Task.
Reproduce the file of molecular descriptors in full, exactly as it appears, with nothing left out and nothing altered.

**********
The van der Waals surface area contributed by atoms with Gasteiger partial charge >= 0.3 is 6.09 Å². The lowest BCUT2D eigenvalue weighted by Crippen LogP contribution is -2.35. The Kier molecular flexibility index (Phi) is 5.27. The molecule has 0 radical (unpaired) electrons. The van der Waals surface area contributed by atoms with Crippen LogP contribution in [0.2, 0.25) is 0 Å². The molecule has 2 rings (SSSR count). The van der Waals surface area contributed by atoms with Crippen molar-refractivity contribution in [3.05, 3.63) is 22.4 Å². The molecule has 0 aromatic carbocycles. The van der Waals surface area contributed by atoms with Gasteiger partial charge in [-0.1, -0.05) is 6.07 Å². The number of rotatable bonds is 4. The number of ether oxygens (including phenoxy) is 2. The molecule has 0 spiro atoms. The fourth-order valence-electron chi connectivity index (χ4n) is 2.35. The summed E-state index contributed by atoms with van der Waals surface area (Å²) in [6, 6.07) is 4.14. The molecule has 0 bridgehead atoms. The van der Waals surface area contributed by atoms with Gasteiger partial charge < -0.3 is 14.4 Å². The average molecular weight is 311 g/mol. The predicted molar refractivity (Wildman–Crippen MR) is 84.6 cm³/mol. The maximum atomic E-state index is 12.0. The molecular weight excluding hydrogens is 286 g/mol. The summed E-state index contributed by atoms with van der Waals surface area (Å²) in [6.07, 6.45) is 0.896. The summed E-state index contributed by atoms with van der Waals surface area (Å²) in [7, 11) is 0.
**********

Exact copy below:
The van der Waals surface area contributed by atoms with Gasteiger partial charge >= 0.3 is 6.09 Å². The lowest BCUT2D eigenvalue weighted by Crippen LogP contribution is -2.35. The Kier molecular flexibility index (Phi) is 5.27. The molecule has 0 radical (unpaired) electrons. The van der Waals surface area contributed by atoms with Crippen LogP contribution in [0.2, 0.25) is 0 Å². The molecule has 2 rings (SSSR count). The van der Waals surface area contributed by atoms with Crippen molar-refractivity contribution in [3.05, 3.63) is 22.4 Å². The molecule has 0 aromatic carbocycles. The van der Waals surface area contributed by atoms with Gasteiger partial charge in [-0.1, -0.05) is 6.07 Å². The number of rotatable bonds is 4. The number of ether oxygens (including phenoxy) is 2. The molecule has 0 spiro atoms. The fourth-order valence-electron chi connectivity index (χ4n) is 2.35. The summed E-state index contributed by atoms with van der Waals surface area (Å²) in [6, 6.07) is 4.14. The molecule has 0 bridgehead atoms. The van der Waals surface area contributed by atoms with Gasteiger partial charge < -0.3 is 14.4 Å². The average molecular weight is 311 g/mol. The predicted molar refractivity (Wildman–Crippen MR) is 84.6 cm³/mol. The maximum atomic E-state index is 12.0. The molecular weight excluding hydrogens is 286 g/mol. The summed E-state index contributed by atoms with van der Waals surface area (Å²) in [6.07, 6.45) is 0.896. The summed E-state index contributed by atoms with van der Waals surface area (Å²) in [7, 11) is 0.